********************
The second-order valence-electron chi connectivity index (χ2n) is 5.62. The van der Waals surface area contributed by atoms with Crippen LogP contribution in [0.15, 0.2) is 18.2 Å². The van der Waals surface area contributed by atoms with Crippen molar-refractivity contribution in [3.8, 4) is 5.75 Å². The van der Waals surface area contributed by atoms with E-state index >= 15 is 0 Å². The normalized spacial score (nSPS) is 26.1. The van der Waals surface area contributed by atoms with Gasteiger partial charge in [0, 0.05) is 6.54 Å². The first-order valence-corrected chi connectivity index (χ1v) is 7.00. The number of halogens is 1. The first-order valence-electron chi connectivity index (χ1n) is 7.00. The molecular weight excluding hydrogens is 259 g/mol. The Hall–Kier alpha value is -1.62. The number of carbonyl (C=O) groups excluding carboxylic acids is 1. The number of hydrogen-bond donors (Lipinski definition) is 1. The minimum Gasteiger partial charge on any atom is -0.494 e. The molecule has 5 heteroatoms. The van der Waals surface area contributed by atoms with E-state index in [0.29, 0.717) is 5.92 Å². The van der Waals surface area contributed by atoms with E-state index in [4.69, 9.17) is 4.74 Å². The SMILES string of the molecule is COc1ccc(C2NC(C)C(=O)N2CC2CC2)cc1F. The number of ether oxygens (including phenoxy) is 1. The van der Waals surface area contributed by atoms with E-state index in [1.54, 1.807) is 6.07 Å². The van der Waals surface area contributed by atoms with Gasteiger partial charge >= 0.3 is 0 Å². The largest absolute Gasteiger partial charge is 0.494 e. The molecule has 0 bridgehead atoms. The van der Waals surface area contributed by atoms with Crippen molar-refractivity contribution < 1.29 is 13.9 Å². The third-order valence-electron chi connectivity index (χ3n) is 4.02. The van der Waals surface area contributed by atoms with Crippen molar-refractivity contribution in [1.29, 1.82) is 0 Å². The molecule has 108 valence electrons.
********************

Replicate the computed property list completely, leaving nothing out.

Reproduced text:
The second-order valence-electron chi connectivity index (χ2n) is 5.62. The van der Waals surface area contributed by atoms with Crippen LogP contribution in [0.15, 0.2) is 18.2 Å². The van der Waals surface area contributed by atoms with Crippen molar-refractivity contribution in [3.8, 4) is 5.75 Å². The van der Waals surface area contributed by atoms with E-state index >= 15 is 0 Å². The normalized spacial score (nSPS) is 26.1. The van der Waals surface area contributed by atoms with Gasteiger partial charge in [0, 0.05) is 6.54 Å². The first-order valence-corrected chi connectivity index (χ1v) is 7.00. The number of halogens is 1. The first-order valence-electron chi connectivity index (χ1n) is 7.00. The molecular weight excluding hydrogens is 259 g/mol. The Hall–Kier alpha value is -1.62. The number of carbonyl (C=O) groups excluding carboxylic acids is 1. The number of hydrogen-bond donors (Lipinski definition) is 1. The minimum Gasteiger partial charge on any atom is -0.494 e. The molecule has 5 heteroatoms. The van der Waals surface area contributed by atoms with E-state index in [0.29, 0.717) is 5.92 Å². The van der Waals surface area contributed by atoms with E-state index in [4.69, 9.17) is 4.74 Å². The SMILES string of the molecule is COc1ccc(C2NC(C)C(=O)N2CC2CC2)cc1F. The number of ether oxygens (including phenoxy) is 1. The van der Waals surface area contributed by atoms with E-state index in [1.54, 1.807) is 6.07 Å². The van der Waals surface area contributed by atoms with Gasteiger partial charge >= 0.3 is 0 Å². The largest absolute Gasteiger partial charge is 0.494 e. The molecule has 0 bridgehead atoms. The van der Waals surface area contributed by atoms with Crippen molar-refractivity contribution < 1.29 is 13.9 Å². The third-order valence-electron chi connectivity index (χ3n) is 4.02. The van der Waals surface area contributed by atoms with Crippen molar-refractivity contribution in [1.29, 1.82) is 0 Å². The molecule has 108 valence electrons.